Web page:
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AVONDALE, La. – As details emerged this week about the PGA Tour’s new Player Impact Program, the news mostly led to more questions.
How will the $40 million bonus pool be distributed? How exactly will a player’s “impact score” be calculated? Are there any strings attached to the bonus money? Why was this program important enough for the Tour to blaze an uncharacteristic non-competition-based trail?
According to interviews with various players and sources familiar with the program, the circuit began formulating the idea in late 2019 and the measure was approved by the policy board at the ’20 Arnold Palmer Invitational; although, it appears to still be a mystery to some players.
“We don’t know much about it, in all honesty,” Xander Schauffele said. “Apparently, we were told about it in January, I was not made aware – Pat [Cantlay] and I were in Hawaii – we weren’t made aware of this news, maybe we were and we forgot about it.”
The bonus pool will reward $8 million to the player with the best “impact score” – which will be determined by various ratings that track a player’s popularity, social/traditional media impact and where he finished on the FedExCup points list – with $6 million going to second place, $3.5 million going to those ranked third through sixth and $3 million going to Nos. 7-10.
According to various sources, the algorithm that will organize the data and create each player’s score has been designed to include items that impact the Tour in a positive way which means, for example, the media exposure created by Tiger Woods’ single-vehicle car crash earlier this year in Los Angeles likely wouldn’t factor into his impact score.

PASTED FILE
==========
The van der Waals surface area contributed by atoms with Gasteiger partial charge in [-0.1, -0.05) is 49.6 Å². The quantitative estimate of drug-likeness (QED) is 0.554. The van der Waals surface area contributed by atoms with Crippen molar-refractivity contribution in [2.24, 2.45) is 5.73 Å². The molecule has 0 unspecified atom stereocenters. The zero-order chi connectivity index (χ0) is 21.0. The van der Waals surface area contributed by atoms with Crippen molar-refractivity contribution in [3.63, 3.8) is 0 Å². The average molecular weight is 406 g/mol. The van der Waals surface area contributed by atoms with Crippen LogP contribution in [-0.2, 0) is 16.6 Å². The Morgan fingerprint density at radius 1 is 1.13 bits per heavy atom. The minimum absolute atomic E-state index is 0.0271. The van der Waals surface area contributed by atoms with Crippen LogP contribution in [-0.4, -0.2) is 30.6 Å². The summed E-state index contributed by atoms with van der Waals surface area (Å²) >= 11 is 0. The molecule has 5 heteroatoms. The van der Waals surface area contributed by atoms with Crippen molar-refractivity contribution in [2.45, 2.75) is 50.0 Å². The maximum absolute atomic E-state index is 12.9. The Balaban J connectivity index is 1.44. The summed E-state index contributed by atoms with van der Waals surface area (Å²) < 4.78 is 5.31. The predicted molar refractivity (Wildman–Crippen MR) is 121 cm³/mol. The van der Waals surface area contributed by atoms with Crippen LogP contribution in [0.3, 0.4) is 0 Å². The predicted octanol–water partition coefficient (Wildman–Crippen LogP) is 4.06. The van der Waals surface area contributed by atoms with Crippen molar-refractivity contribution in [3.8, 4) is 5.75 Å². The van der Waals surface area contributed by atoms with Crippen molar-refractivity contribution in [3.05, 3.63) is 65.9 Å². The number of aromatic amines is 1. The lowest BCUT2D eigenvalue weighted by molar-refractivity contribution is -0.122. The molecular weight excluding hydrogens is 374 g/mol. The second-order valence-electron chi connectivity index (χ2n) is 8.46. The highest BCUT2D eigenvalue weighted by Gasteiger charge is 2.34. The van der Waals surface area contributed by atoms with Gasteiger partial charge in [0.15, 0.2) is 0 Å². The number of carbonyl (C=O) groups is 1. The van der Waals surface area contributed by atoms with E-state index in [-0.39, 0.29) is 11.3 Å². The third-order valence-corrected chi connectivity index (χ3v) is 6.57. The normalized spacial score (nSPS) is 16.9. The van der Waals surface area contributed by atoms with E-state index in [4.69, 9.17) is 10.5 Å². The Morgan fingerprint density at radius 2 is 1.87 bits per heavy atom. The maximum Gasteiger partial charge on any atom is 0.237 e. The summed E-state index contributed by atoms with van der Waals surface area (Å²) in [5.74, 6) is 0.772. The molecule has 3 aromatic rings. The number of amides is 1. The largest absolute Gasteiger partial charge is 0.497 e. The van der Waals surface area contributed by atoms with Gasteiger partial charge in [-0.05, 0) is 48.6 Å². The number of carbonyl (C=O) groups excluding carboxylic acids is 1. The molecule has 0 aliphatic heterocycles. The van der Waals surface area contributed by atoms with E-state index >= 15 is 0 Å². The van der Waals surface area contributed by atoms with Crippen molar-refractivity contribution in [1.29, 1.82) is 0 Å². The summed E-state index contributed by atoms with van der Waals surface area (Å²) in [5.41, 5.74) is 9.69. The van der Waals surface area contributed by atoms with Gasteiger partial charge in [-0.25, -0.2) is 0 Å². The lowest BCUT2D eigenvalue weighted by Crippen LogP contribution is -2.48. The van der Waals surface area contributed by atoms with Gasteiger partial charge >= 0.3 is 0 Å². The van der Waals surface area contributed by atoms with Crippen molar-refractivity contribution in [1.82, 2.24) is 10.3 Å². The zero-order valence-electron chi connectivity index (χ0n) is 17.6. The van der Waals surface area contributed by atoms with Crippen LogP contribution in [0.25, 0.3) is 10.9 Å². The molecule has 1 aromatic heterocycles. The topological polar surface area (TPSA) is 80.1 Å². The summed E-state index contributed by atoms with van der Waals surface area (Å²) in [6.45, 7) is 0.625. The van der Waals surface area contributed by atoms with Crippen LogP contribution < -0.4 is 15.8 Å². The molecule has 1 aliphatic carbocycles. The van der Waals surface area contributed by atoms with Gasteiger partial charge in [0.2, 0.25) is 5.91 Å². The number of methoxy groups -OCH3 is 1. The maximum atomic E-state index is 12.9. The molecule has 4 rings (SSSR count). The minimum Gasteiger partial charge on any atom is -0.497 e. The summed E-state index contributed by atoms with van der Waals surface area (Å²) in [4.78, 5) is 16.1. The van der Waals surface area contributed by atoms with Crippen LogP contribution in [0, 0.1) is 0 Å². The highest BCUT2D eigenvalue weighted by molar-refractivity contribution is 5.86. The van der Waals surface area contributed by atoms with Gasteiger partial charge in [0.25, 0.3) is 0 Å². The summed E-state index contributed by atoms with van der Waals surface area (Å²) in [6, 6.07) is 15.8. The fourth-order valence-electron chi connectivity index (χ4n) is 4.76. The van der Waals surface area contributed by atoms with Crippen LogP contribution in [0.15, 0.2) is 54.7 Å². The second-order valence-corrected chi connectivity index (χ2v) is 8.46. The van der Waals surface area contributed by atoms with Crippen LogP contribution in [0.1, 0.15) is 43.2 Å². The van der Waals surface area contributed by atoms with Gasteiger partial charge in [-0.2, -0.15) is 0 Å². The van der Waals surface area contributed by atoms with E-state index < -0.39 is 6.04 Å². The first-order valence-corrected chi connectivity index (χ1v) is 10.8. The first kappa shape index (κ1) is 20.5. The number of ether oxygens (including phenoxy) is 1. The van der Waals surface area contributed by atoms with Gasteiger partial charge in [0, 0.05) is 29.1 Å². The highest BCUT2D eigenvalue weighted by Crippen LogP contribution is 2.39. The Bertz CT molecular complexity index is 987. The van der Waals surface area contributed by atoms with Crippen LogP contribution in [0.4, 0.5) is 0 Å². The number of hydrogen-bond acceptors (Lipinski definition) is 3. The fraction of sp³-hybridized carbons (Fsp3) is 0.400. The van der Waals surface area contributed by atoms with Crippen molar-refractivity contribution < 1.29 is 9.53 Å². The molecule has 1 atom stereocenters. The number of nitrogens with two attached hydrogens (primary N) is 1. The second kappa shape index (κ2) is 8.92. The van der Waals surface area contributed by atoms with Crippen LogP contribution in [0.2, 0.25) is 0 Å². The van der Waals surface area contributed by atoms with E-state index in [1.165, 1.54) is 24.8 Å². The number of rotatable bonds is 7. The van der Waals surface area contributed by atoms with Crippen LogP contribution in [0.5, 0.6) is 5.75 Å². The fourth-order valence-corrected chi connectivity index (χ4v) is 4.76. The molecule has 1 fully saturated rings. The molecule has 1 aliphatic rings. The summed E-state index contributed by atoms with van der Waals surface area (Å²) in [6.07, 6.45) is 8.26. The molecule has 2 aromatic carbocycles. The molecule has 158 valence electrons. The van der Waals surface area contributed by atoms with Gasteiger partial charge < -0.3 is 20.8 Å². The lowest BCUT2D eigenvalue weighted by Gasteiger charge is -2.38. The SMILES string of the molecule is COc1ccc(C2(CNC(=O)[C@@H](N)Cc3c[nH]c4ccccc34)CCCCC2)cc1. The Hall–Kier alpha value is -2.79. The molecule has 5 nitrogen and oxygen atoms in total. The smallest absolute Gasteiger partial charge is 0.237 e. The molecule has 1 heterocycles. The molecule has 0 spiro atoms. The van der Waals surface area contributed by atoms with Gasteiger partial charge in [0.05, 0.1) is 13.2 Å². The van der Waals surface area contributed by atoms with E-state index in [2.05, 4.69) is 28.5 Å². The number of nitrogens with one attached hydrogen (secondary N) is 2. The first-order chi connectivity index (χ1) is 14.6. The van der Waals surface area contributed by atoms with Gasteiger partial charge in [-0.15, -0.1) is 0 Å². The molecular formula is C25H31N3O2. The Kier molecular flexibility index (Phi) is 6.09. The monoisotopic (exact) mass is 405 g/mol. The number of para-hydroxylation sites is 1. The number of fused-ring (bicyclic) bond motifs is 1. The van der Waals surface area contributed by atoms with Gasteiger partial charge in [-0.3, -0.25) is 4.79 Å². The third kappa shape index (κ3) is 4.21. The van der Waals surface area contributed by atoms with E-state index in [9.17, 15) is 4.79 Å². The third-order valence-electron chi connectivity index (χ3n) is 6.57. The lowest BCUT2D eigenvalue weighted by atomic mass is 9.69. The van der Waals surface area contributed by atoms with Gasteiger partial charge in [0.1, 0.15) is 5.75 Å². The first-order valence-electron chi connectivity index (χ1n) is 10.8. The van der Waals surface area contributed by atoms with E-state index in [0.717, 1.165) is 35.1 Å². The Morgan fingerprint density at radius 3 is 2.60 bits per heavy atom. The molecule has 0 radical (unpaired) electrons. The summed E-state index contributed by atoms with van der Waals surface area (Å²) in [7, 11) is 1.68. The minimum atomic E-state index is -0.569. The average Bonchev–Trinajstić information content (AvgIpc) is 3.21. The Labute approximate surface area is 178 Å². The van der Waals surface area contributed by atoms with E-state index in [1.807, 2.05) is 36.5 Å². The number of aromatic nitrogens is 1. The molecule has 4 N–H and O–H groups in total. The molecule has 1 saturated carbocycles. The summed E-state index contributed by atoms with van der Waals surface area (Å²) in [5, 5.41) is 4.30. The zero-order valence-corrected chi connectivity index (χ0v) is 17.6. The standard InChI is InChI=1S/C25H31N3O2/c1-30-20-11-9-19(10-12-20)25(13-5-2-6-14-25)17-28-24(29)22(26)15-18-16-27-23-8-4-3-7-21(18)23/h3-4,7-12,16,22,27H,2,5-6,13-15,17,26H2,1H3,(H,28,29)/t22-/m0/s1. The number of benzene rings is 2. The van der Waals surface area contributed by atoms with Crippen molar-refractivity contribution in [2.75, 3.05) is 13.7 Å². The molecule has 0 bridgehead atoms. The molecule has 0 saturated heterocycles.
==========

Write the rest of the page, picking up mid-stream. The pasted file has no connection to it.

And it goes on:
Although the program was a direct response to the Premier Golf League, a proposed startup tour that is reportedly being funded by the Saudi Arabian regime, it’s also clear that the Tour wanted to recognize the impact Woods has had on the circuit’s popularity throughout his career.
“If we look at over a few years the guys who really drive the Tour, the guys who bring in the money to the PGA Tour, in my opinion, I think we should thank them,” Horschel said. “I look at as we’re thanking them, we’re thanking one guy [Woods] and now multiple guys because of what they’re going to do in the future. We have an amazing TV contract now that is going to be beneficial for all Tour players. If Tour players actually look at this, they’re going to be rewarded in a lot of different ways.”
The bonus money won’t come without a few strings attached. There will be certain requirements to collect the entire bonus, like adding an event to a player’s schedule they normally wouldn’t play or meeting with a potential or current sponsor.
While the focus will be on the top players, the Tour has created various programs in recent years to encourage players to be more engaged with social and traditional media. The player with a low impact score likely won’t be cracking the top 10 but they can have incremental gains which might lead to more endorsement possibilities.
“If you’re 11th in the FedExCup points or ninth or 10th or wherever you are and if you’re not active on social media and that costs you, it sounds like it could be quite a lot of money. It’s something that I’ve looked at and I heard about it a couple of months ago, I’m trying to become more active, just in case you do get a hot hand and start pushing that edge,” Marc Leishman said. “Some guys sell a lot of tickets and I think those guys it gives them some incentive to maybe play extra events or something.”